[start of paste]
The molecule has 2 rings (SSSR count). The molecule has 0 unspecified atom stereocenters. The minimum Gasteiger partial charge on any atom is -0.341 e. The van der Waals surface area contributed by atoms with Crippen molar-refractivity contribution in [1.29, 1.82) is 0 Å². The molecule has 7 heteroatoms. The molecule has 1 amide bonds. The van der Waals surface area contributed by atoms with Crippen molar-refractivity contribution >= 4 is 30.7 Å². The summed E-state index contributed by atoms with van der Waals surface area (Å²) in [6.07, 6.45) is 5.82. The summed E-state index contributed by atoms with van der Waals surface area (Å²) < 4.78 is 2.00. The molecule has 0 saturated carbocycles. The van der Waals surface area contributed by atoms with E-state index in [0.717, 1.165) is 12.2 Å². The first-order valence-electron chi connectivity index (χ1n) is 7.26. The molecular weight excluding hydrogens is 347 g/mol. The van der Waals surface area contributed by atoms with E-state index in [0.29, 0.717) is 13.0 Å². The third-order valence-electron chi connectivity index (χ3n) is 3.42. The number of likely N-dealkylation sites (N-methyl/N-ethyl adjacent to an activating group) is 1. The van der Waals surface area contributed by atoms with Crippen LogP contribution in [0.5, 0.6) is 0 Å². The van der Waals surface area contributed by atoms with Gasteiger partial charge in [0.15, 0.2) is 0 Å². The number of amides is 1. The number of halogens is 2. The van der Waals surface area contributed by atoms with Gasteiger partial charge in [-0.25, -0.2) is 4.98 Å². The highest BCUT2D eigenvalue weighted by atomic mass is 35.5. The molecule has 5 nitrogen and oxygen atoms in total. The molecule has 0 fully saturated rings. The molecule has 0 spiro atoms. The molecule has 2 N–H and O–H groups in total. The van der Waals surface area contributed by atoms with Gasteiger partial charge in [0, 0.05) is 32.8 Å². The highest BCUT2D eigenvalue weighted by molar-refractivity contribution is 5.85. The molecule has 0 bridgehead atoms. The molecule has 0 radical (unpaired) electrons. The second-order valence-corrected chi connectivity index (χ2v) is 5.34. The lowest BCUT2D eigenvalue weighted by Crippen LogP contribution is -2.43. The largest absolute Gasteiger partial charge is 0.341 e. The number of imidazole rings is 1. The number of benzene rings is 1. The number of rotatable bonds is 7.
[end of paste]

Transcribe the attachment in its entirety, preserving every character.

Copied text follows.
The molecule has 2 rings (SSSR count). The molecule has 0 unspecified atom stereocenters. The minimum Gasteiger partial charge on any atom is -0.341 e. The van der Waals surface area contributed by atoms with Crippen molar-refractivity contribution in [1.29, 1.82) is 0 Å². The molecule has 7 heteroatoms. The molecule has 1 amide bonds. The van der Waals surface area contributed by atoms with Crippen molar-refractivity contribution >= 4 is 30.7 Å². The summed E-state index contributed by atoms with van der Waals surface area (Å²) in [6.07, 6.45) is 5.82. The summed E-state index contributed by atoms with van der Waals surface area (Å²) < 4.78 is 2.00. The molecule has 0 saturated carbocycles. The van der Waals surface area contributed by atoms with E-state index in [0.717, 1.165) is 12.2 Å². The first-order valence-electron chi connectivity index (χ1n) is 7.26. The molecular weight excluding hydrogens is 347 g/mol. The van der Waals surface area contributed by atoms with E-state index in [0.29, 0.717) is 13.0 Å². The third-order valence-electron chi connectivity index (χ3n) is 3.42. The number of likely N-dealkylation sites (N-methyl/N-ethyl adjacent to an activating group) is 1. The van der Waals surface area contributed by atoms with Crippen LogP contribution in [0.5, 0.6) is 0 Å². The van der Waals surface area contributed by atoms with Gasteiger partial charge in [0.15, 0.2) is 0 Å². The number of amides is 1. The number of halogens is 2. The van der Waals surface area contributed by atoms with Gasteiger partial charge in [-0.25, -0.2) is 4.98 Å². The highest BCUT2D eigenvalue weighted by atomic mass is 35.5. The molecule has 5 nitrogen and oxygen atoms in total. The molecule has 0 fully saturated rings. The molecule has 0 spiro atoms. The molecule has 2 N–H and O–H groups in total. The van der Waals surface area contributed by atoms with Gasteiger partial charge in [0, 0.05) is 32.8 Å². The highest BCUT2D eigenvalue weighted by molar-refractivity contribution is 5.85. The molecule has 0 bridgehead atoms. The molecule has 0 radical (unpaired) electrons. The second-order valence-corrected chi connectivity index (χ2v) is 5.34. The lowest BCUT2D eigenvalue weighted by Crippen LogP contribution is -2.43. The largest absolute Gasteiger partial charge is 0.341 e. The number of imidazole rings is 1. The number of benzene rings is 1. The number of rotatable bonds is 7.